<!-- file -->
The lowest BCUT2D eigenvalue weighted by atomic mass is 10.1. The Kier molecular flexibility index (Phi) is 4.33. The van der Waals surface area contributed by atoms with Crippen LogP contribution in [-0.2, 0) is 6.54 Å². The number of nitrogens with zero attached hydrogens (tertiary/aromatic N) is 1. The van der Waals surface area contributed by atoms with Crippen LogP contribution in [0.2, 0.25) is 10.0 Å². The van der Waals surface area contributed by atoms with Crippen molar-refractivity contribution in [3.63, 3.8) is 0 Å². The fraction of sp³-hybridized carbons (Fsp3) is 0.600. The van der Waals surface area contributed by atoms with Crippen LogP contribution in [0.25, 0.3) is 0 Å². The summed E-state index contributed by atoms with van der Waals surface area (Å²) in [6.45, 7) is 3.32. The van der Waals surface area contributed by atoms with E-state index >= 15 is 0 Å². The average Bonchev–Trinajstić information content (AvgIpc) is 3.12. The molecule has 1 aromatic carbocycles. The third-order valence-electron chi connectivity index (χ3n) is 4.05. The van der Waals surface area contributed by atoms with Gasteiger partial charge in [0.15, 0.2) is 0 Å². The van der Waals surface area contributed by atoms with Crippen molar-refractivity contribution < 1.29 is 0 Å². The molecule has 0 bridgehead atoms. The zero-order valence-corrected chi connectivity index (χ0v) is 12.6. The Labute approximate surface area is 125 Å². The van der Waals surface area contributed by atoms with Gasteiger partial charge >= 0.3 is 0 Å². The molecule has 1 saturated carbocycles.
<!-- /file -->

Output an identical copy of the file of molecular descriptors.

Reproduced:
The lowest BCUT2D eigenvalue weighted by atomic mass is 10.1. The Kier molecular flexibility index (Phi) is 4.33. The van der Waals surface area contributed by atoms with Crippen LogP contribution in [-0.2, 0) is 6.54 Å². The number of nitrogens with zero attached hydrogens (tertiary/aromatic N) is 1. The van der Waals surface area contributed by atoms with Crippen LogP contribution in [0.2, 0.25) is 10.0 Å². The van der Waals surface area contributed by atoms with Crippen molar-refractivity contribution in [3.63, 3.8) is 0 Å². The fraction of sp³-hybridized carbons (Fsp3) is 0.600. The van der Waals surface area contributed by atoms with Crippen LogP contribution in [0.25, 0.3) is 0 Å². The summed E-state index contributed by atoms with van der Waals surface area (Å²) in [6.45, 7) is 3.32. The van der Waals surface area contributed by atoms with E-state index >= 15 is 0 Å². The average Bonchev–Trinajstić information content (AvgIpc) is 3.12. The molecule has 1 aromatic carbocycles. The third-order valence-electron chi connectivity index (χ3n) is 4.05. The van der Waals surface area contributed by atoms with Gasteiger partial charge in [0.15, 0.2) is 0 Å². The van der Waals surface area contributed by atoms with Crippen molar-refractivity contribution < 1.29 is 0 Å². The molecule has 0 bridgehead atoms. The zero-order valence-corrected chi connectivity index (χ0v) is 12.6. The Labute approximate surface area is 125 Å². The van der Waals surface area contributed by atoms with Gasteiger partial charge >= 0.3 is 0 Å². The molecule has 1 saturated carbocycles.